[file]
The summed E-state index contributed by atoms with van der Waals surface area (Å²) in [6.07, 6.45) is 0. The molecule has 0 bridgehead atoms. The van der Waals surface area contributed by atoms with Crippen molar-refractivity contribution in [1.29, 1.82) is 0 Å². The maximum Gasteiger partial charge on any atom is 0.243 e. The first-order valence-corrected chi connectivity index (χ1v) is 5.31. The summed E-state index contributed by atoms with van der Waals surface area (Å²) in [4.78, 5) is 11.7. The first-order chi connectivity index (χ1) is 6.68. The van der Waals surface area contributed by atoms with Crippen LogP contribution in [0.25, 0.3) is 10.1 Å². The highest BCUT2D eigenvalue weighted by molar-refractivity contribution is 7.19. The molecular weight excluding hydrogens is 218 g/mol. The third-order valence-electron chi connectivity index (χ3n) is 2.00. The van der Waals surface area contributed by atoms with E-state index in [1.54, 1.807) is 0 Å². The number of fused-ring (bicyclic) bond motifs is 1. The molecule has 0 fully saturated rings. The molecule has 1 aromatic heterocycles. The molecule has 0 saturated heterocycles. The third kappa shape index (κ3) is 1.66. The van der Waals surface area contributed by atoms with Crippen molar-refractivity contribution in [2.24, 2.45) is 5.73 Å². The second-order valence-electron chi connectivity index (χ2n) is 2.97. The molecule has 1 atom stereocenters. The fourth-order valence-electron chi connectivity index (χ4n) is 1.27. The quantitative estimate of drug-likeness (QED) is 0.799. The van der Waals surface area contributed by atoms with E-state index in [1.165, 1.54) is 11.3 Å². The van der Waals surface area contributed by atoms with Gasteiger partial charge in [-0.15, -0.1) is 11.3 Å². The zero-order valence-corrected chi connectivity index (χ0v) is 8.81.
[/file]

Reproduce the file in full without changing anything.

The summed E-state index contributed by atoms with van der Waals surface area (Å²) in [6.07, 6.45) is 0. The molecule has 0 bridgehead atoms. The van der Waals surface area contributed by atoms with Crippen molar-refractivity contribution in [1.29, 1.82) is 0 Å². The maximum Gasteiger partial charge on any atom is 0.243 e. The first-order valence-corrected chi connectivity index (χ1v) is 5.31. The summed E-state index contributed by atoms with van der Waals surface area (Å²) in [4.78, 5) is 11.7. The first-order chi connectivity index (χ1) is 6.68. The van der Waals surface area contributed by atoms with Crippen LogP contribution in [0.25, 0.3) is 10.1 Å². The highest BCUT2D eigenvalue weighted by molar-refractivity contribution is 7.19. The molecular weight excluding hydrogens is 218 g/mol. The third-order valence-electron chi connectivity index (χ3n) is 2.00. The van der Waals surface area contributed by atoms with E-state index in [1.54, 1.807) is 0 Å². The number of fused-ring (bicyclic) bond motifs is 1. The molecule has 0 fully saturated rings. The molecule has 1 aromatic heterocycles. The molecule has 0 saturated heterocycles. The third kappa shape index (κ3) is 1.66. The van der Waals surface area contributed by atoms with Crippen molar-refractivity contribution in [2.24, 2.45) is 5.73 Å². The second-order valence-electron chi connectivity index (χ2n) is 2.97. The molecule has 1 atom stereocenters. The fourth-order valence-electron chi connectivity index (χ4n) is 1.27. The quantitative estimate of drug-likeness (QED) is 0.799. The van der Waals surface area contributed by atoms with E-state index in [1.165, 1.54) is 11.3 Å². The van der Waals surface area contributed by atoms with Gasteiger partial charge in [-0.15, -0.1) is 11.3 Å². The zero-order valence-corrected chi connectivity index (χ0v) is 8.81.